Thinking of travel.

Tuesday, January 29, 2013

Day five of China 2012 tour

Wang Ji Ping Sculpture

We awoke to a beautiful sunny day. We were in Taiyuan. This city has quite a history. It is an on-again, off-again type city in that it has been conquered and reconquered many times since it was first established.

The area began to see settlement around the 6th century BC. It was first named Taiyuan when it became a part of Qin’s empire in 228BC. The people of Taiyuan were strong they faced many periods of war and conquest.

The founder of the Tang Dynasty came from Taiyuan. Taiyuan has retained its place as a major center down through China's continuous changes of Dynasties. After the fall of the Qing Dynasty Taiyuan became an important center during the warlord periods, 1911-1949. It fought bravely during the Japanese invasion, and the city was one to the last to fall during the Chinese civil war. Wikipedia ( has a very interesting write about the history of this city.

Today, Taiyuan is an industrial center. This is because to the coal producing mines in the area. The availability of coal has allowed Taiyuan to produce much of the stainless steel required for China's industrial machine. Nevertheless, Taiyuan is a fairly clean city, and it is a good place for tourists to visit. It is also a place for learning as it hosts about 8 universities.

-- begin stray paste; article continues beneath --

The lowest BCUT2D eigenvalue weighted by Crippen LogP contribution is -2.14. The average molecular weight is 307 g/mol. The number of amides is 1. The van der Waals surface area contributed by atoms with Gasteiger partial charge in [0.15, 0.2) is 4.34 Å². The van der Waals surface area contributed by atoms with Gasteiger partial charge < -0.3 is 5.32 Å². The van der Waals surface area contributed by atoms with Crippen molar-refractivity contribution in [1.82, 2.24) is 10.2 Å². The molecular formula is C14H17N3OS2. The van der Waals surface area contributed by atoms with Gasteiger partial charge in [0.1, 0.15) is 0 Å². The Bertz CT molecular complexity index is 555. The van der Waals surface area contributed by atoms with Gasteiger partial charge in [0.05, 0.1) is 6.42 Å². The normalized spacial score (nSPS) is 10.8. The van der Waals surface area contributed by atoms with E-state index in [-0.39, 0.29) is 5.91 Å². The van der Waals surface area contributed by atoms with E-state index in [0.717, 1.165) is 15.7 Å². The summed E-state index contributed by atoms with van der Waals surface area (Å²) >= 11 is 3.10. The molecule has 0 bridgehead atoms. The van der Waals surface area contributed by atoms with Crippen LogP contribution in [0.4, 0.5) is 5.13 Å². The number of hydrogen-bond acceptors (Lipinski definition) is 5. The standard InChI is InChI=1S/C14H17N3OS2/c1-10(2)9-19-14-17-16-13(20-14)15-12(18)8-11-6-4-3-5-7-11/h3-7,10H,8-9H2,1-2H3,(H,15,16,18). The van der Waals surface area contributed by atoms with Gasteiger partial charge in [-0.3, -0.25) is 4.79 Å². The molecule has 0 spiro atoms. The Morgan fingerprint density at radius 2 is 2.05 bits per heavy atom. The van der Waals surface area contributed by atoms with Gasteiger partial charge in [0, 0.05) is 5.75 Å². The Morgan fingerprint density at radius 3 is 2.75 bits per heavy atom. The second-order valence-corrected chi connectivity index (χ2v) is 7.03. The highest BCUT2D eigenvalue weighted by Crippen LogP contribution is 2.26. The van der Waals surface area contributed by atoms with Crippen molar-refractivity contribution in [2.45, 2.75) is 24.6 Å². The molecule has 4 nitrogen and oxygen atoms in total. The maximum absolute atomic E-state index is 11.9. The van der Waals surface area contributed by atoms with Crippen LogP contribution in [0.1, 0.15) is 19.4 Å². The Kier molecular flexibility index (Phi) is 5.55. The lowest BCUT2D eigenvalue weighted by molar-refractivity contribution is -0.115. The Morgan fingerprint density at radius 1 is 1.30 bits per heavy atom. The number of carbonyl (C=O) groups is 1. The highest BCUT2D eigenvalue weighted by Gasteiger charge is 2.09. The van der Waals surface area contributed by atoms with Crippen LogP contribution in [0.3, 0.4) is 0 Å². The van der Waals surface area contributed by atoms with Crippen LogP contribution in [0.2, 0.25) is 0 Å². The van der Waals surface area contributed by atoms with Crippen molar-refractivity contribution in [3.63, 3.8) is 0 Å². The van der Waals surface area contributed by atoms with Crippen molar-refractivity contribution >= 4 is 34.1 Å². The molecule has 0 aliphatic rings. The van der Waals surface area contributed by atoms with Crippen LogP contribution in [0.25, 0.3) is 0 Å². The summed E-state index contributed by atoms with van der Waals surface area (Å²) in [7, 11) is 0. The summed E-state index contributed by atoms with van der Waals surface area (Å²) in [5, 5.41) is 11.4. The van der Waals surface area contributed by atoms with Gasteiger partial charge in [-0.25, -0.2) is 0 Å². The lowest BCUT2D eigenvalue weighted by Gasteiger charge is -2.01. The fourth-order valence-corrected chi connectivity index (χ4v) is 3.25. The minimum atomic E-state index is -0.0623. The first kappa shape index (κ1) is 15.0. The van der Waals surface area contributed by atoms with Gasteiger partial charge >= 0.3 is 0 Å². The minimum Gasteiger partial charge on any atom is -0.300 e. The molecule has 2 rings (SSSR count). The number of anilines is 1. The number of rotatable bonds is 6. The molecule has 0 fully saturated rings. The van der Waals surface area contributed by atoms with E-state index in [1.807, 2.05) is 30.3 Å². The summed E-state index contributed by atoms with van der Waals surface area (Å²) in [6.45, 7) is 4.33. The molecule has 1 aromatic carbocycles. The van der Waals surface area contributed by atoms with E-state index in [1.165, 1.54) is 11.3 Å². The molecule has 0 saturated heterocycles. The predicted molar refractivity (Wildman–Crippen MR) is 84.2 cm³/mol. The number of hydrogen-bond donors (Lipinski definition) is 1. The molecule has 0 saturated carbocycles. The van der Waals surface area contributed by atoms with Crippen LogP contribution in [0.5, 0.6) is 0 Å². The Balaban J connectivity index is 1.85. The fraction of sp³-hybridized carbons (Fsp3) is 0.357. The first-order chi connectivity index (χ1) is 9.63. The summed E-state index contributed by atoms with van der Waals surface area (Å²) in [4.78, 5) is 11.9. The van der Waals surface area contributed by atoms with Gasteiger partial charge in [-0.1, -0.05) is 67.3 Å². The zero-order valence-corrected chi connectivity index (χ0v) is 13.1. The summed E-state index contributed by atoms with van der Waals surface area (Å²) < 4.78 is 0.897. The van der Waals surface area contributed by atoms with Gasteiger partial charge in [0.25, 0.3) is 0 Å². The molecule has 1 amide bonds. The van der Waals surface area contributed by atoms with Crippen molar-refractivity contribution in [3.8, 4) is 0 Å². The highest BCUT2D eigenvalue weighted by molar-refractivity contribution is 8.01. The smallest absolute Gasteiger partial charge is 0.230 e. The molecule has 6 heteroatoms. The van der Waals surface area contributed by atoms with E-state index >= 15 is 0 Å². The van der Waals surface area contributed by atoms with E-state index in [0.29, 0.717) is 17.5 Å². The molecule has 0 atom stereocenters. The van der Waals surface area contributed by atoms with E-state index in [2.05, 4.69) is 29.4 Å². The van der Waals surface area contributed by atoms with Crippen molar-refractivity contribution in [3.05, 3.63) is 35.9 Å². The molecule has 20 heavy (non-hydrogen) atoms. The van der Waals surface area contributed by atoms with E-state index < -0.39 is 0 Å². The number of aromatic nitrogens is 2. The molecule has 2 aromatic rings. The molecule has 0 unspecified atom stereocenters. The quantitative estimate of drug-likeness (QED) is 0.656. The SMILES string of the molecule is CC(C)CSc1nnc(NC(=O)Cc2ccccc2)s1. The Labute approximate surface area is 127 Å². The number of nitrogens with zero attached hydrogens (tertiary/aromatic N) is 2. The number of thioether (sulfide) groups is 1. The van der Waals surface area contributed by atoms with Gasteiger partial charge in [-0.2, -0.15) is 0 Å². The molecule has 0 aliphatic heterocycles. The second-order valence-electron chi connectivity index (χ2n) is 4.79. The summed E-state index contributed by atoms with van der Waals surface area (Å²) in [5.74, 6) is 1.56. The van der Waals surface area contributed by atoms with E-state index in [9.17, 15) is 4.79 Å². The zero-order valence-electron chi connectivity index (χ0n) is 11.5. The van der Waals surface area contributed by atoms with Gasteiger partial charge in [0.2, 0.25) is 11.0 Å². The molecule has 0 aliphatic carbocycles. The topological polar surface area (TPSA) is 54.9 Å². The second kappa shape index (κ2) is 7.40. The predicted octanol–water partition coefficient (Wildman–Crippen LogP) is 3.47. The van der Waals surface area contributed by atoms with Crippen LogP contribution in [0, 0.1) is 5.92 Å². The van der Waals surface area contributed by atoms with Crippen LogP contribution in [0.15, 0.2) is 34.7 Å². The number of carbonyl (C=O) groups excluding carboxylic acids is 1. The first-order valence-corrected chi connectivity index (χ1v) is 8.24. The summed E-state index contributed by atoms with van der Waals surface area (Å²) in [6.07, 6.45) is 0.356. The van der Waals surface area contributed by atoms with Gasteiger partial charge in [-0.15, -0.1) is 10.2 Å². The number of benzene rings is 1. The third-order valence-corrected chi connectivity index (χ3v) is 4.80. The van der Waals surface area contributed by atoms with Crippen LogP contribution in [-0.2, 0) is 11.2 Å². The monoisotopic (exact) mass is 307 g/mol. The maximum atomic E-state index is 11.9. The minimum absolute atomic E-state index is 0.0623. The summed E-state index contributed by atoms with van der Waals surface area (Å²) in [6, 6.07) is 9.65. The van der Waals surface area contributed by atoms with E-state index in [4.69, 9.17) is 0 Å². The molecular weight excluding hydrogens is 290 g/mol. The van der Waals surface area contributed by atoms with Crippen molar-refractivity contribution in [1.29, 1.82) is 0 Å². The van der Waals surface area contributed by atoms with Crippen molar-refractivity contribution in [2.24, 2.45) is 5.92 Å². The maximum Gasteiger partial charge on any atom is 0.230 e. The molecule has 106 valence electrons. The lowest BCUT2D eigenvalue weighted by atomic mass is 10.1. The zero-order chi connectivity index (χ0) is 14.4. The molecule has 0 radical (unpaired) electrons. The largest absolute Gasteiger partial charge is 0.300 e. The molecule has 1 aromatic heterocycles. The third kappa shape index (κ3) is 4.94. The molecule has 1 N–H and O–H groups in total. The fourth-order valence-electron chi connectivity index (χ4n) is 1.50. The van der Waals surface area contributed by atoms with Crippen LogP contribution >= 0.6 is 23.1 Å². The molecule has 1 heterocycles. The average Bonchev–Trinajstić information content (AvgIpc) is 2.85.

The city is also a center for the film industry for movie sets, because of the well-kept old quarter.
Entrance to the Jinci Temple Complex
Our first visit on our agenda was to the Jinci Temple. I would say that this was more like a park than a place of worship. There were flowers abounding with small canals and old trees set amongst many bronze sculptures. The main temple building in the park was called the Temple of the Goddess it is considered as the oldest building in Taiyuan. It was constructed in the tenth century. The complex has a natural spring that feeds the small canals.